Understanding Restricted Stock Units (RSU) vs Performance Share Units (PSU)

In the world of corporate compensation, especially in publicly traded companies, Restricted Stock Units (RSUs) and Performance Share Units (PSUs) are two primary forms of stock-based compensation awarded to employees. While both serve as a key part of employee incentive programs, they differ significantly in terms of how they’re structured and awarded. This article aims to demystify these two types of equity compensation and highlight their differences.

What are Restricted Stock Units (RSU)?

Restricted Stock Units are a form of stock-based compensation used to incentivize employees. When an employee receives RSUs, they are being promised a specific number of company shares at a future date, once certain vesting conditions are met. These conditions usually include continued employment for a specified period.

Key Characteristics of RSUs:

  • Vesting Schedule: RSUs typically come with a vesting schedule. Commonly, this is a (linear or degressive) time-based schedule, where a certain percentage of the units vests over a period, say annually over four years.
  • Taxation: Employees are taxed when the RSUs vest, based on the fair market value of the shares at the time of vesting. This is treated as ordinary income and subject to federal, state, and employment taxes.
  • No Voting Rights or Dividends: Until vested, the employee doesn’t have voting rights or receive dividends because they do not possess the shares. Some companies, however, offer dividend equivalents that are paid out upon vesting.

What are Performance Share Units (PSU)?

Performance Share Units, on the other hand, are also a form of stock-based compensation but with a key difference. The award and the number of shares an employee receives depend on meeting certain performance criteria, typically tied to the company’s financial goals or stock performance.

Key Characteristics of PSUs:

  • Performance-Based Vesting: The vesting of PSUs is contingent upon achieving predefined performance targets. These targets can be company-specific metrics like EBITDA, stock price targets, or comparative metrics like relative total shareholder return (TSR).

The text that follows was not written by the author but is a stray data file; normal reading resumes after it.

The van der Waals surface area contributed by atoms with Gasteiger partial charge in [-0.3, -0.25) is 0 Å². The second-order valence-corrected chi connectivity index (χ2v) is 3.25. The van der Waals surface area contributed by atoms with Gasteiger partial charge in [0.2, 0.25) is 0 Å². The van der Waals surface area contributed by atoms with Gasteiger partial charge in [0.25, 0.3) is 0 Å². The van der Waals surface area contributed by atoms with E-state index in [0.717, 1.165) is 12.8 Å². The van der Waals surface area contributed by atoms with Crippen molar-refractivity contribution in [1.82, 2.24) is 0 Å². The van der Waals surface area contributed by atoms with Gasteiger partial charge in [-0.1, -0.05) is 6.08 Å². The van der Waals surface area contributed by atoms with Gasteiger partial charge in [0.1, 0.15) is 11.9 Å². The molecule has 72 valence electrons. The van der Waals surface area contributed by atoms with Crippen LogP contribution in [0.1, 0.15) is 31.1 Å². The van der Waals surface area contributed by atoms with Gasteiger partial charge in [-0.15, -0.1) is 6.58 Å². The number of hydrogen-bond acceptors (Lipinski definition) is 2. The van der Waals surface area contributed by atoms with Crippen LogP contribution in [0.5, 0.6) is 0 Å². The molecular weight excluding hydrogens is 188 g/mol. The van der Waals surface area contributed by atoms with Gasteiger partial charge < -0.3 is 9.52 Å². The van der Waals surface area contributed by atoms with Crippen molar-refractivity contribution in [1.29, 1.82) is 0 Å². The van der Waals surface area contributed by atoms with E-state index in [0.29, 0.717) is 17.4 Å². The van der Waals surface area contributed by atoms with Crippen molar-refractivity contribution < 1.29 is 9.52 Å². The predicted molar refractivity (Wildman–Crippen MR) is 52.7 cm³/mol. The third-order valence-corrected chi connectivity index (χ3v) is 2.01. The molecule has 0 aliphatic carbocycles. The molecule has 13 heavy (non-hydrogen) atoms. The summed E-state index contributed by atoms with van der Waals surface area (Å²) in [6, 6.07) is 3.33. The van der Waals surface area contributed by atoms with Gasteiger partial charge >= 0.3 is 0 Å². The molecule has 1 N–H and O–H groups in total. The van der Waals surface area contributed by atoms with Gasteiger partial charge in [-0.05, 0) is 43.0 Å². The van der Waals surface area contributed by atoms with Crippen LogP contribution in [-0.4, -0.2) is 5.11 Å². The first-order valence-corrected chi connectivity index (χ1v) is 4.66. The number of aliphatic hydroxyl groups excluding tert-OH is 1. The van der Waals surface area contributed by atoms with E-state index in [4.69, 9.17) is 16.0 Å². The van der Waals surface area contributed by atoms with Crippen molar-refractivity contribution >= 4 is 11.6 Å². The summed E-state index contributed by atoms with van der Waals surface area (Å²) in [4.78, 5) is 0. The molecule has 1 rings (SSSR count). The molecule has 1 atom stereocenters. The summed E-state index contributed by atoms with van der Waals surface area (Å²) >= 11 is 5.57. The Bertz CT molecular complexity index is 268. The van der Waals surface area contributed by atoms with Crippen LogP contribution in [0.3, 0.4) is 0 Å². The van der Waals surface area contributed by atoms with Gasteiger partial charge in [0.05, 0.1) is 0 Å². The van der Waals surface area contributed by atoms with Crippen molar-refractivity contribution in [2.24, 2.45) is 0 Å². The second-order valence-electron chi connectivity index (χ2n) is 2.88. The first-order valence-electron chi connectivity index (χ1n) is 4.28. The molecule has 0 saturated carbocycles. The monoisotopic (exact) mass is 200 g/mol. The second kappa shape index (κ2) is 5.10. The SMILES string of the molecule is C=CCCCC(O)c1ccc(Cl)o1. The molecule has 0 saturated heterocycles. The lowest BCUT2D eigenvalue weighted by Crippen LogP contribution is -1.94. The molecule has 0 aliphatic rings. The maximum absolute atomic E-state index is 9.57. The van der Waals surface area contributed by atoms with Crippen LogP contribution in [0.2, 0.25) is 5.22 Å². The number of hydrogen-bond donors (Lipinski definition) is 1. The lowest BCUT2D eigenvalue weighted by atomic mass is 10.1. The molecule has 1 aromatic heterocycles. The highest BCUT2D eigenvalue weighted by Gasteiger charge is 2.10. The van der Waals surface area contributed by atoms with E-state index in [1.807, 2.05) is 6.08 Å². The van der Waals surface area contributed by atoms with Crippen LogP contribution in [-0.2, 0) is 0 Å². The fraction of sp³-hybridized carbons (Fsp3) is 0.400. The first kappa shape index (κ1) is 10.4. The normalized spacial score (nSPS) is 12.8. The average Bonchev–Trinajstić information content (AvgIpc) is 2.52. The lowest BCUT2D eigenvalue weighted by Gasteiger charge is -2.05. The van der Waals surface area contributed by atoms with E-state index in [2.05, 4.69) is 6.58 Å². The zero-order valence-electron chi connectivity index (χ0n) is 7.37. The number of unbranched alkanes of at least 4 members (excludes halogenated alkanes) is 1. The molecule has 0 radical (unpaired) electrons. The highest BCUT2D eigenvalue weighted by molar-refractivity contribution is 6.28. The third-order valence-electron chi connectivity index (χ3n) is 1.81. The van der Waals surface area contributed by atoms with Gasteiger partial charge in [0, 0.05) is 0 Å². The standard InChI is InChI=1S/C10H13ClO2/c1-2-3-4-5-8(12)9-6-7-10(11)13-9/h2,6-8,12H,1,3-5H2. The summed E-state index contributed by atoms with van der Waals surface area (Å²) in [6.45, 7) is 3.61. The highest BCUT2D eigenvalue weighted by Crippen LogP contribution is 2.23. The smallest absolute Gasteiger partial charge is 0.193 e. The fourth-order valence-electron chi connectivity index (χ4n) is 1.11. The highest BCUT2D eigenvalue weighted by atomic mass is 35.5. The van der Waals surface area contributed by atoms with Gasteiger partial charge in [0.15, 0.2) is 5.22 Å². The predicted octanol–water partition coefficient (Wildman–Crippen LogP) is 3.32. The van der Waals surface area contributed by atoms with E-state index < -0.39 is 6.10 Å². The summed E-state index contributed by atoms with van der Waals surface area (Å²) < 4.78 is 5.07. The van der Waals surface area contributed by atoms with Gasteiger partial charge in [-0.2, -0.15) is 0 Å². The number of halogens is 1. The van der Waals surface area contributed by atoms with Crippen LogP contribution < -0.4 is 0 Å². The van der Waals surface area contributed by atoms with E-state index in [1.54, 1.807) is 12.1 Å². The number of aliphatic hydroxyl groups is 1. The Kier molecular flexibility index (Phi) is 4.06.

• Flexible and Variable Rewards: The number of shares ultimately awarded can vary. An employee might receive more, fewer, or no shares at all, depending on whether the performance targets are exceeded, met, or not met.
  • Taxation: Similar to RSUs, PSUs are taxed at vesting. The taxable income is the fair market value of the shares at vesting, but the amount can vary greatly depending on the level of performance achieved.

Comparing RSUs and PSUs

While RSUs and PSUs may seem similar in that they both involve stock compensation, their core difference lies in the vesting criteria.

  • Vesting Criteria: RSUs are primarily time-based, making them somewhat predictable as long as the employee remains with the company. PSUs, in contrast, are performance-based, adding a variable element based on either individual or company performance.
  • Reward Predictability: RSUs offer more predictability in terms of the reward that an employee might expect, whereas PSUs are more uncertain and can potentially offer higher rewards if the performance targets are exceeded.
  • Tax Implications: The variable nature of PSUs can lead to more complex tax planning compared to RSUs. The value of PSU awards at vesting can vary significantly, making it harder to predict the tax burden.
  • Employee Motivation: PSUs are often seen as a way to align employees’ interests with those of shareholders and can be more motivating in driving performance. RSUs, while still a valuable incentive, may not directly tie to company performance.
  • Market Influence: PSU payouts can be significantly influenced by market conditions, which can be outside the control of employees. RSUs are less susceptible to market fluctuations once granted, except for the usual market risks associated with holding stock.


In conclusion, both RSUs and PSUs play a crucial role in modern corporate compensation and incentive strategies. RSUs offer a more straightforward, time-based reward system, making them a stable form of compensation. PSUs, however, link compensation more directly to company or individual performance, potentially offering higher rewards but with greater variability and risk.

Understanding the nuances between RSUs and PSUs is essential for both employers designing compensation packages and employees evaluating their benefits. Each has its place in incentivizing and rewarding employees, but they cater to different objectives and risk profiles. As with any form of compensation, employees must understand the tax implications and how these awards fit into their overall financial plan.

For further information, we gladly forward you to Incentrium’s ESOP/VSOP Knowledge Center, a platform for the management, valuation, and reporting of RSUs, PSU, and every other kind of share-based compensation program like ESOP, VSOP, and LTIP.